From: bivalve (firstname.lastname@example.org)
Date: Thu Sep 04 2003 - 11:43:33 EDT
>"Irrational" numbers...were thus named b/c they did not meet the Greek standard of "rational" mathematics--ie, they could not be written as the quotients of whole numbers. They were not thereby related to the harmonic ratios in music (recall that music was once a branch of mathematics). <
Actually, irrational numbers do turn up from harmonic ratios in music, if you want to make an instrument that can play fixed notes that sound good in any key (e.g., a keyboard instrument). The ratios between different notes in the scale adjusted to the ideal for one key do not quite match what is needed for another key. This problem did not arise for the ancient Greeks, but it did pose difficulties for early piano makers.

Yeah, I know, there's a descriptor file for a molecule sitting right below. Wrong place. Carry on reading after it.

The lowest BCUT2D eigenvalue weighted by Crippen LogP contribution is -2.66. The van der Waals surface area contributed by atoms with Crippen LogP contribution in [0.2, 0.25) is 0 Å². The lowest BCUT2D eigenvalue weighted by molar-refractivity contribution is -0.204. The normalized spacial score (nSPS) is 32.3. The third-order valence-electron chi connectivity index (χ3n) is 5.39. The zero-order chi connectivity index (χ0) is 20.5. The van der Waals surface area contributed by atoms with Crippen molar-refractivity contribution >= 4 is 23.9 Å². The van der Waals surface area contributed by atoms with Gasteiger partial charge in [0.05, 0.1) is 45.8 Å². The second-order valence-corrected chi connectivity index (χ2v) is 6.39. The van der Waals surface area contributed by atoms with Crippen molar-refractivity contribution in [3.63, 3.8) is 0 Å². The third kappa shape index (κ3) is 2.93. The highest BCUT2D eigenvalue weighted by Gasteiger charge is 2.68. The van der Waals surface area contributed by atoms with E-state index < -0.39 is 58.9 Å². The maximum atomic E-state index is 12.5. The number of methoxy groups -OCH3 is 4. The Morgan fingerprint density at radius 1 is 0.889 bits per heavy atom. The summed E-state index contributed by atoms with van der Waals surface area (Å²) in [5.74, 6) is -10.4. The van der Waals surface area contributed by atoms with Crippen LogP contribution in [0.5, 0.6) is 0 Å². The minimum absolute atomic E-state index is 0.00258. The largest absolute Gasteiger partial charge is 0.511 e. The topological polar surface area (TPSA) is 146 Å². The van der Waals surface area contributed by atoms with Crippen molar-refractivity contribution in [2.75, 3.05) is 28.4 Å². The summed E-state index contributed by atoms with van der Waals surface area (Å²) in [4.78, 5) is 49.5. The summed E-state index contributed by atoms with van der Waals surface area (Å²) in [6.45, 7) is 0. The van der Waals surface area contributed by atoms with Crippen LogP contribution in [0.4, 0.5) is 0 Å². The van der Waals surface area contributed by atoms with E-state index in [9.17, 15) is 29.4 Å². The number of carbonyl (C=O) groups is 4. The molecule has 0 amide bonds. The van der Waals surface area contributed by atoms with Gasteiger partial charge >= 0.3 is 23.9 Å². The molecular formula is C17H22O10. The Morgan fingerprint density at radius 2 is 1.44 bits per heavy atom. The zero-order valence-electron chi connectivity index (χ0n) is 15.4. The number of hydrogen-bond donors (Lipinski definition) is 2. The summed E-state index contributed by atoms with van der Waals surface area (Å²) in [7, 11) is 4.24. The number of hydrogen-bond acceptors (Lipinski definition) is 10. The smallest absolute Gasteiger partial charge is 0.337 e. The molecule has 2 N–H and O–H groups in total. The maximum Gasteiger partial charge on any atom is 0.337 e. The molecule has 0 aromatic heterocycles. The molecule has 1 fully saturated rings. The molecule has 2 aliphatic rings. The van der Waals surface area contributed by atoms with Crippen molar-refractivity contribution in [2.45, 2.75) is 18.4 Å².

As a discussion a little while ago noted, the Fibonacci series turns up in nature. The golden ratio, an irrational number, is closely linked with the Fibonacci series.
Dr. David Campbell
University of Alabama
Biodiversity & Systematics
Dept. Biological Sciences
Tuscaloosa, AL 35487-0345 USA
That is Uncle Joe, taken in the masonic regalia of a Grand Exalted Periwinkle of the Mystic Order of Whelks-P.G. Wodehouse, Romance at Droitgate Spa
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